The Old Republic: Revan

January 26, 2016 at 6:00 pm (Reads) (, , )

revanThe Old Republic: Revan by Drew Karpyshyn


It’s interesting that the first three books I’ve read in the EU (outside of the Thrawn trilogy, at least) are all novels that are part of other media. Into the Void and Lost Tribe of the Sith were outlying material that pointed back toward comics that went into more detail about the events of both books, and now Revan follows the story set up in the video game Knights of the Old Republic. So if I want to get the full story for just the first three books in the EU, I would need to extend my circle into a ton of other material. Each of the books gave a synopsis of what happened previous to or in tandem with their stories, but it was still a lot of stuff, and it all happened off-screen. It makes the books less interesting, and a lot harder to follow.

Of the three books, though, this one was the most readable, and the characters felt the most realized here. Revan, the title character, is a Jedi Knight who turned Sith Lord, but was then returned to being a Jedi Knight by having his memories of his time as a Sith erased. Still a powerful Jedi, and a hero for what he did accomplish as a Jedi, he is strong in the Force, and in search of his memories. His search takes him to a dead planet — dead in the Force as well as in life — and that journey takes him on a quest where he will eventually blend his powers as a Jedi with his powers as a Sith to conquer a dangerous and immortal foe.

Revan’s complexity makes him an interesting character, and reminds me that what makes the Star Wars universe intriguing is the balance of light and dark that enables people to make the right decisions. All light or all dark leaves people out of balance, and Revan is the living example of how being in touch with both sides is necessary to maintain the right balance in life. It’s his character that makes the story readable and engaging, along with that of Lord Scourge, a Sith Lord who has complexity beyond just being a murderous antagonist.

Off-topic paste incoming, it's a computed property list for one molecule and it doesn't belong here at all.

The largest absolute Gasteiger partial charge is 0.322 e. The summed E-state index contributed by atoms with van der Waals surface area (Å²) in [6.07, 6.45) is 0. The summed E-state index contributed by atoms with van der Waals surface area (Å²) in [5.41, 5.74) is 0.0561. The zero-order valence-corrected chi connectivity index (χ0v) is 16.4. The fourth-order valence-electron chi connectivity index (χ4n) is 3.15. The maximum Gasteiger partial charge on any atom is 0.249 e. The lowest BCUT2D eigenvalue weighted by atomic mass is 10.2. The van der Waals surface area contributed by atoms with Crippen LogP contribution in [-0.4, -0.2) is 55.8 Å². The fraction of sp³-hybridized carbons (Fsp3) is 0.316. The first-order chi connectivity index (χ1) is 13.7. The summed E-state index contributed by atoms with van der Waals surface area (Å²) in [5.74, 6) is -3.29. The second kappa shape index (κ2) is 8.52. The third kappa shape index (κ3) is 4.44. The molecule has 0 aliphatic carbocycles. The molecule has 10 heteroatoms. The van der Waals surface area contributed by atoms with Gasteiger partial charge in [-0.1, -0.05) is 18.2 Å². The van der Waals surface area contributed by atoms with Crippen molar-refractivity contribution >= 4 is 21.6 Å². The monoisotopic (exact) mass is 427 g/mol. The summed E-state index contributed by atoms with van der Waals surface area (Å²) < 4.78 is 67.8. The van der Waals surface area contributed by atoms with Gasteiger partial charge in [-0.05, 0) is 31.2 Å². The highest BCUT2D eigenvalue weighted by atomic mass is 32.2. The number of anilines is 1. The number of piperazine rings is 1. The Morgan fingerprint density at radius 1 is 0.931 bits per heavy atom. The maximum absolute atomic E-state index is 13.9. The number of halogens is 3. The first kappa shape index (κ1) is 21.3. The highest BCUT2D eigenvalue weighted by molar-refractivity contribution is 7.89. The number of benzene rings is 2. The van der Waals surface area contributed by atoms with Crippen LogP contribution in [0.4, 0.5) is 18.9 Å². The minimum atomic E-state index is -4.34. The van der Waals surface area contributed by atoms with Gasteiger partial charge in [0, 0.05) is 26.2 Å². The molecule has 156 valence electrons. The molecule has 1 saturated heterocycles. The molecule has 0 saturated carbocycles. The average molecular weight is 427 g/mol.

This novel feels like a Star Wars novel, which is more than I can say for either Into the Void or Lost Tribe of the Sith. It might be due to this novel having more intrigue than the other two, but it also helped that it had some solid action scenes, as well. Between all that and the characterization, I can say that I actually enjoyed the story here as much as I did the deeper glimpse into the Star Wars universe.

Revan is the first in a series called The Old Republic, though it was the third book written for that series. I’m not sure why they were published out of order, but I’m glad I started here. Given the clunky introduction to the EU through the first two books, it was nice to read something that kept me engaged throughout the story.

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